The bloggers intended to rely on the testimony of two experts in the fields of climate science and statistics “to lend to the credence and the legitimacy of the allegedly defamatory statements.” Mann intended to call seven experts to establish that the authors’ claims were false and defamatory.
The court determined that, apart from the statistician’s opinions, none of the expert testimony was admissible. Remarkably, the court decided that none of the experts (apart from the statistician) based their opinions on a reliable methodology. In the court’s view, the experts instead based their opinions on “documents and articles that they have reviewed.”
Relying on documents and articles is hardly an unusual practice for experts. According to the court, however, an expert only follows a reliable methodology when the expert “systematically gathers, organizes and catalogs the documents such that another expert with similar training could follow the same procedure and arrive at the same result.” Regurgitating the opinions of others without analyzing and synthesizing the opinions, the court said, is not a scientific methodology.
According to the court, the experts merely summarized selected research studies and offered opinions about their conclusions. Yet some of the experts would have explained science to the jury. When experts are merely educating a jury rather than expressing opinions, the search for a “methodology” is misplaced.
Mann’s History of Science Expert
Take, for example, the proffered testimony of Naomi Oreskes, a professor of the History of Science at Harvard. She proposed to testify about the factors that make scientific opinions reliable. When asked what scientific methodology supported her opinions, Dr. Oreskes testified “reading and thinking.” The court ruled that reading and thinking is not a scientific methodology because jurors are just as capable of reading and thinking as are experts.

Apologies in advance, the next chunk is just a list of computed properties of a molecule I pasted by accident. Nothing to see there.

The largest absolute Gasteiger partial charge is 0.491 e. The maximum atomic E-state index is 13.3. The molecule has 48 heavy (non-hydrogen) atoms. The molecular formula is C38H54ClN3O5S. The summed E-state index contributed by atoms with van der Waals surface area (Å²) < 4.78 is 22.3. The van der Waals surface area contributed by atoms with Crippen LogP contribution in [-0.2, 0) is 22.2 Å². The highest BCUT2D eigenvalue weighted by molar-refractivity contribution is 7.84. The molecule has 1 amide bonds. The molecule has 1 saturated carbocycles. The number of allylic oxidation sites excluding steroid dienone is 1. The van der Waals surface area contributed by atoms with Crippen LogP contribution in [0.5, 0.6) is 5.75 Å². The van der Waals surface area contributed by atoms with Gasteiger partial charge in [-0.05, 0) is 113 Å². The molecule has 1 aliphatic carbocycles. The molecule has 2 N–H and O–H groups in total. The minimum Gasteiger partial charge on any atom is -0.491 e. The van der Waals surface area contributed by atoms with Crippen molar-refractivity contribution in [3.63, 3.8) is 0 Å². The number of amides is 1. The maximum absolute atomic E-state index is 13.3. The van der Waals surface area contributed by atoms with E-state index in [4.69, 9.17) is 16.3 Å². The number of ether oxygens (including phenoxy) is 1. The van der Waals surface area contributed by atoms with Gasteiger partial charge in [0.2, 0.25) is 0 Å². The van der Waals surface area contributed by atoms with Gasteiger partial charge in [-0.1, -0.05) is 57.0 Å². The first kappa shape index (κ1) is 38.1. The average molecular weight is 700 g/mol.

Yet jurors are not as well equipped as an expert in the history of science to understand how scientific research is conducted. That testimony might be characterized as fact testimony, informed by an expert’s understanding of the facts, rather than opinion testimony that must be supported by a methodology.
To the extent that Professor Oreskes would have applied the scientific method to the development of the hockey stick graph in order to opine that Mann followed reliable practices in developing the graph, it is difficult to understand why her testimony was excluded. The professor’s methodology was to apply the scientific method to Mann’s work and to express an opinion that his work was consistent with accepted research principles. The application of standards to a set of facts certainly seems like a reliable methodology.
The court complained that the reliability of the professor’s methodology could not be established because it was not peer reviewed, had no established success rate, and cannot be replicated by other experts in the field. Yet the professor was not conducting an experiment. Daubert emphasized that the test of reliability is flexible. Not every expert methodology depends on error rates or peer-reviewed research. The court’s narrow understanding of the Daubert decision shaped its decision to exclude most of the testimony that the parties proffered.